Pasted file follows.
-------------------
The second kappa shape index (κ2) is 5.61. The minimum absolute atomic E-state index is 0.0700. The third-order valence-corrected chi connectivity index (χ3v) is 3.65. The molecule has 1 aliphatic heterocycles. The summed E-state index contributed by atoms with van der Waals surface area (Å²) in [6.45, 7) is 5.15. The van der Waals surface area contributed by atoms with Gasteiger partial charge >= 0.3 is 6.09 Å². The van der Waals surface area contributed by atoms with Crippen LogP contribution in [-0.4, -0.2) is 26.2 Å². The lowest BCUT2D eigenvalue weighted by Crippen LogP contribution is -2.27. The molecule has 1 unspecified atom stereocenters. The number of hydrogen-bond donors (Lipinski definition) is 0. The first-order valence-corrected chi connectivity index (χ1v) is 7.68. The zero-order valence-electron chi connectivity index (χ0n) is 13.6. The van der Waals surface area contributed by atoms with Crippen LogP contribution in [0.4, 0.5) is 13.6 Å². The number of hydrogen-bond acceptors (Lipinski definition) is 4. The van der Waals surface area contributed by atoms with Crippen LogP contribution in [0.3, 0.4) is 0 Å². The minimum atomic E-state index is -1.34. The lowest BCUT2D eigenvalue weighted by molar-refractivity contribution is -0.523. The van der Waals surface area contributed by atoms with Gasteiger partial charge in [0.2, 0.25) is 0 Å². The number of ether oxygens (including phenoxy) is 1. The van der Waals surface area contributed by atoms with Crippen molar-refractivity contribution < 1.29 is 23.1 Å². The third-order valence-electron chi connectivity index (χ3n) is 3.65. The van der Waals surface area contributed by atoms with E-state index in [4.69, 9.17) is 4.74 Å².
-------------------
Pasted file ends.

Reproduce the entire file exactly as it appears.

The second kappa shape index (κ2) is 5.61. The minimum absolute atomic E-state index is 0.0700. The third-order valence-corrected chi connectivity index (χ3v) is 3.65. The molecule has 1 aliphatic heterocycles. The summed E-state index contributed by atoms with van der Waals surface area (Å²) in [6.45, 7) is 5.15. The van der Waals surface area contributed by atoms with Gasteiger partial charge >= 0.3 is 6.09 Å². The van der Waals surface area contributed by atoms with Crippen LogP contribution in [-0.4, -0.2) is 26.2 Å². The lowest BCUT2D eigenvalue weighted by Crippen LogP contribution is -2.27. The molecule has 1 unspecified atom stereocenters. The number of hydrogen-bond donors (Lipinski definition) is 0. The first-order valence-corrected chi connectivity index (χ1v) is 7.68. The zero-order valence-electron chi connectivity index (χ0n) is 13.6. The van der Waals surface area contributed by atoms with Crippen LogP contribution in [0.4, 0.5) is 13.6 Å². The number of hydrogen-bond acceptors (Lipinski definition) is 4. The van der Waals surface area contributed by atoms with Crippen LogP contribution in [0.3, 0.4) is 0 Å². The minimum atomic E-state index is -1.34. The lowest BCUT2D eigenvalue weighted by molar-refractivity contribution is -0.523. The van der Waals surface area contributed by atoms with Gasteiger partial charge in [0.2, 0.25) is 0 Å². The number of ether oxygens (including phenoxy) is 1. The van der Waals surface area contributed by atoms with Crippen molar-refractivity contribution < 1.29 is 23.1 Å². The third-order valence-electron chi connectivity index (χ3n) is 3.65. The van der Waals surface area contributed by atoms with E-state index in [4.69, 9.17) is 4.74 Å².